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Paranormal experts discover eerie things at Hamilton electric plant

For a number of years, staff and contractors have reported unexplained “visitors” and other strange occurrences at the City of Hamilton Third Street Power Plant. Creepy Cincinnati Paranormal Forensics recently completed investigations at the facility. NICK GRAHAM/STAFF
For a number of years, staff and contractors have reported unexplained “visitors” and other strange occurrences at the City of Hamilton Third Street Power Plant. Creepy Cincinnati Paranormal Forensics recently completed investigations at the facility. NICK GRAHAM/STAFF

The unexplained happenings at Hamilton’s Third Street Power Plant give city Electric Production Superintendent Gary Nibert and others an eerie feeling.

Nibert himself hasn’t seen the “coal-covered man” dressed in early 20th century apparel, who seems to be working away on the facility’s equipment. But he said he has talked to people who claimed they had. And he also has a motion-detector surveillance video that he says captures either dust particles, or “orbs,” in the vacant power plant.

Credit: DaytonDailyNews

Unexplained Happenings There...

Credit: DaytonDailyNews

Even if the particles were just dust, as Nibert tells himself they must have been, investigators from Creepy Cincinnati Paranormal Forensics wonder this: If the plant was empty, what was stirring that dust?

There also are the things that seem to shift in the night that make Nibert wonder.

Nibert works in the mostly unused plant in the dark of night (it still serves as the control room for the city’s small hydroelectric plant along the Great Miami River, and is used to generate power sometimes in the summer). He has watched a colleague become repeatedly startled, like he has been, by unexplained movements.

The paranormal investigations started some months ago after a newly installed alarm system began going off at night, when the plant was empty, he said.

“The camera detects something, and it will take a picture and records (a video). Then it also sends an alert to the phone, that it’s recording. We were sitting here one night, and the phone just starts to ding and ding. And it’s like: Huh. I would bring up the recording, and it wouldn’t be anything there, so I laid (the phone) down, and it dinged again.”

He later started watching the recording live, and “all of a sudden, out of the right-hand corner, a little white ball comes drifting across,” he said. “Just shot across the screen. And then another one shot up from probably about the 8 o’clock position and went up the other way. I’m going, ‘I can’t believe I’m seeing this.’”

“That went on that night, and I had to turn the alert off on the phone, because it kept dinging so much,” he said. Nothing was recorded that night, “but as the week went on, finally we were starting to get the orbs or lights. I’ve convinced myself it was dust.”

He mentioned it to others, and eventually Austin Maynard — son of Kevin Maynard, the city’s director of public utilities — and his Creepy Cincinnati Paranormal Forensics, which have investigated locations in Ohio, Kentucky and Indiana, spent two nights at the plant. The organization has given three presentations about the happenings.

“We found a lot of interesting things,” Austin Maynard said. “The investigations, they lasted two separate nights. We used all kinds of equipment. We saw a lot of shadow figures, we saw a lot of ‘moving things,’ so to speak, and heard a lot of things that normally shouldn’t have been heard, like footsteps and voices, different things like that.”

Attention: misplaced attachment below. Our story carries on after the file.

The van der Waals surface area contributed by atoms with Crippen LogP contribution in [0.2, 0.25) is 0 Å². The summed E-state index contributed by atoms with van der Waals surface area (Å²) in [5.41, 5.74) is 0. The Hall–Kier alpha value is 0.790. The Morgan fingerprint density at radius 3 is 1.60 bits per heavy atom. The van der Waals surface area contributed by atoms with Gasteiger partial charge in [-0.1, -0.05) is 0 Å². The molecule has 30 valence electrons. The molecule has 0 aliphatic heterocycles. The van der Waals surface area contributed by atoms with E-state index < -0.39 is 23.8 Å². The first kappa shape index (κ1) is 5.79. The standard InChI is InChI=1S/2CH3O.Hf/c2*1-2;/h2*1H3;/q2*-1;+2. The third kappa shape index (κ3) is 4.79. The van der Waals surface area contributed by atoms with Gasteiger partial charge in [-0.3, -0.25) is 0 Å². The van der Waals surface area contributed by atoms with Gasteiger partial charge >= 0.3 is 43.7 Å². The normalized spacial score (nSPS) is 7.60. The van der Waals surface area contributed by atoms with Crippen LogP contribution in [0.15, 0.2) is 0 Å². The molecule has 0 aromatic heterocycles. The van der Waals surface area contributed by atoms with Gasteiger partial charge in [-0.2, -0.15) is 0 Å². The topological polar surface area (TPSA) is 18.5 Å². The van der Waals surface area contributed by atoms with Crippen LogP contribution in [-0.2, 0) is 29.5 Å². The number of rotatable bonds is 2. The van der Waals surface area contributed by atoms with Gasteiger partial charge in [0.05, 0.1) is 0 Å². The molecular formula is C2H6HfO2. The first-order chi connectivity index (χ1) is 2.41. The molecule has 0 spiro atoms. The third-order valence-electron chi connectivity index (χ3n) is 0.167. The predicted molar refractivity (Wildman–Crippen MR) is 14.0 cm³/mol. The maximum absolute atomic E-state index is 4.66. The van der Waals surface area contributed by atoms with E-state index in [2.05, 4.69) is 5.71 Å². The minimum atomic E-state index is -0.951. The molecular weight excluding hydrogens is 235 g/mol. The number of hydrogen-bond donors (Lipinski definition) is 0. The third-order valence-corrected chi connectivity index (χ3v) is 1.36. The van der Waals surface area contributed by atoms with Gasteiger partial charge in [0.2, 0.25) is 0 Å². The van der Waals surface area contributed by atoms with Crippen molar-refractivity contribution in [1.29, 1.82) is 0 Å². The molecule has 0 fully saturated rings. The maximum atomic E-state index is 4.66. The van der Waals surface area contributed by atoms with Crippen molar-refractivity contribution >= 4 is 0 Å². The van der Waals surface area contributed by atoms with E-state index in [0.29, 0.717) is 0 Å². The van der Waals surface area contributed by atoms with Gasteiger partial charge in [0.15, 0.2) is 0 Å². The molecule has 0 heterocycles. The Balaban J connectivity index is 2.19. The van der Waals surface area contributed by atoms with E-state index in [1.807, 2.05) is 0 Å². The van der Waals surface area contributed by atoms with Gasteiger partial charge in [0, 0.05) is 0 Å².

“We captured those things and were able to share them at the public presentations,” said Maynard, whose group has investigated unexplained things at places like the Ohio State Reformatory in Mansfield, the former prison where “The Shawshank Redemption” was filmed.

Maynard, a car salesman in Fairfield, said his group is interested in using scientific methods to prove or disprove spiritual presences. He concluded the moving lights on the power plant’s video were most likely dust.

“A lot of my answers to skeptics who say, ‘It could have been this, or it could have been that,’ my answer is, ‘Why don’t you come with us one time on an investigation, and see for yourself what we experience? And then you’ll know for sure,” he said. “Because a lot of people who are skeptics, my mindset is they have never had an experience — they’ve never been put in a situation like we have, and had to deal with something they can’t physically see.”

There’s a story, which Maynard said the Butler County Historical Society was unable to confirm, that a worker many decades ago was crushed beneath a pile of coal coming out of the chutes in the basement.

“I’ve done this for years,” Nibert said. “You’ll be sitting there, and it’s like somebody’s walking by. And just out of the corner of your eye, you would see a movement. You look, and there wouldn’t be anything there.”

Then he was at the plant one night with a colleague.

“He would jump, and look out the control-room windows, out toward the machines out there. He’d look, and then he’d sit back down again,” Nibert said. “A minute later, he’d jump and look again.”

Nibert said he watched him do that a couple times, before saying, “You see them too …You’re seeing the stuff out of the corner of your eye, that looks like somebody’s out on the floor.”

“We spent the rest of the evening trying to convince ourselves it was the lights or something being reflected through the building from the cars going down Third Street,” Nibert said. “But that was pretty funny, seeing him jump.”

Nibert’s ultimate conclusion: “I don’t know if there’s anything in there or not. I think if there is, they’re not there to hurt anybody. I tell you, whether you believe or not, when you walk in there in the middle of the night, and you’re there by yourself, you kind of go, “Hmmmm.”